The Other Child by Charlotte Link

The_Other_ChildTHE OTHER CHILD by Charlotte Link

Publisher: Open Road Integrated Media

Source:  Open Road Integrated Media via Netgalley

The Other Child is a book by German author Charlotte Link, one of Europe’s best selling crime fiction authors and has sold more than fifteen million novels in Germany. This novel was provided to me by the publishers in exchange for an honest review.

The story is about two murders.  Amy Mills, a young student that was murdered when she returned home after her baby sitting duties and Fiona Barnes, a 79 year old woman who was murdered after leaving an engagement party.   Detective Inspector Valerie Almond, is under the impression that the two murders are related, however her search for the murderer leads to the unveiling of a dark secret…

Dr Leslie Cramer, grand daughter of Fiona Barnes, received a phone call from Gwen  – her childhood friend in Scarborough to inform her that she is engaged to be married. Leslie, being recently divorced tries to be happy for her friend, yet also has her reservations about the man’s intentions for marrying Gwen. She sees Gwen as a very boring, plain 30-something year old woman who seem to still live in a bygone era and can’t possibly understand what the man wants with her, or if his intentions are pure. Fiona, seems to feel the same way and decides to speak up about it at Gwen’s engagement party, which causes a huge unsettlement. Dave (Gwen’s fiancé), Leslie and Gwen were all mad at her, and in turn becomes suspects when Fiona was brutally murdered later that evening, on her way home from the engagement party.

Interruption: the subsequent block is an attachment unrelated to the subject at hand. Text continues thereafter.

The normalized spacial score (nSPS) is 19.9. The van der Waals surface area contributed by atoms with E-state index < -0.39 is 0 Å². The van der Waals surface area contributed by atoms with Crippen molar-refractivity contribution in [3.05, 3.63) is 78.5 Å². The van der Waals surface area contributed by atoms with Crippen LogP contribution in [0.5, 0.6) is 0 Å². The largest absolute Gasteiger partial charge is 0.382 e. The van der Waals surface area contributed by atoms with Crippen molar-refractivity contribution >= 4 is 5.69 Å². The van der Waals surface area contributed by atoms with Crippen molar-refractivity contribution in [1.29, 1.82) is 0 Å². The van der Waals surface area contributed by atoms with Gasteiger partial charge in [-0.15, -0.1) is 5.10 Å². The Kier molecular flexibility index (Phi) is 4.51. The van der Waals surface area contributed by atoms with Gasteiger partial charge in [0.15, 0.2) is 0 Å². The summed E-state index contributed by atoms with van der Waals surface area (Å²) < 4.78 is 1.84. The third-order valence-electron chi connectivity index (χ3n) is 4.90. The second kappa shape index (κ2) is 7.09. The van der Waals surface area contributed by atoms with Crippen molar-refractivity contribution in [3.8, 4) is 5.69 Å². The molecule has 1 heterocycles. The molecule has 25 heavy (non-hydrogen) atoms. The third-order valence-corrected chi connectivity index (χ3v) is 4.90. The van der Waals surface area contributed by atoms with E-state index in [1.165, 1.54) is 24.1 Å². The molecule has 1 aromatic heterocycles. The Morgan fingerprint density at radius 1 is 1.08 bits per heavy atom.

The author tells the story about Fiona’s past and a dark secret she shares with Gwen’s grand father, Chad Beckett.  Fiona was evacuated during the World War II, along with a boy called Brian to the Beckett farm. Brian, also called “Nobody” is a mentally disabled child that stayed behind on the farm when the war was over, when Fiona returned to her mother. What happened to Brian in the end, was largely the fault of Fiona and Chad’s, a secret that has haunted Fiona for 60 years. Leslie and Gwen who found out the story by chance, in letters written to Chad by Fiona, believes that this could be the motive for the murder on Fiona.  In the end, the two murders are not related, and Fiona’s murderer is found to be an unstable, mentally ill person driven by hatred.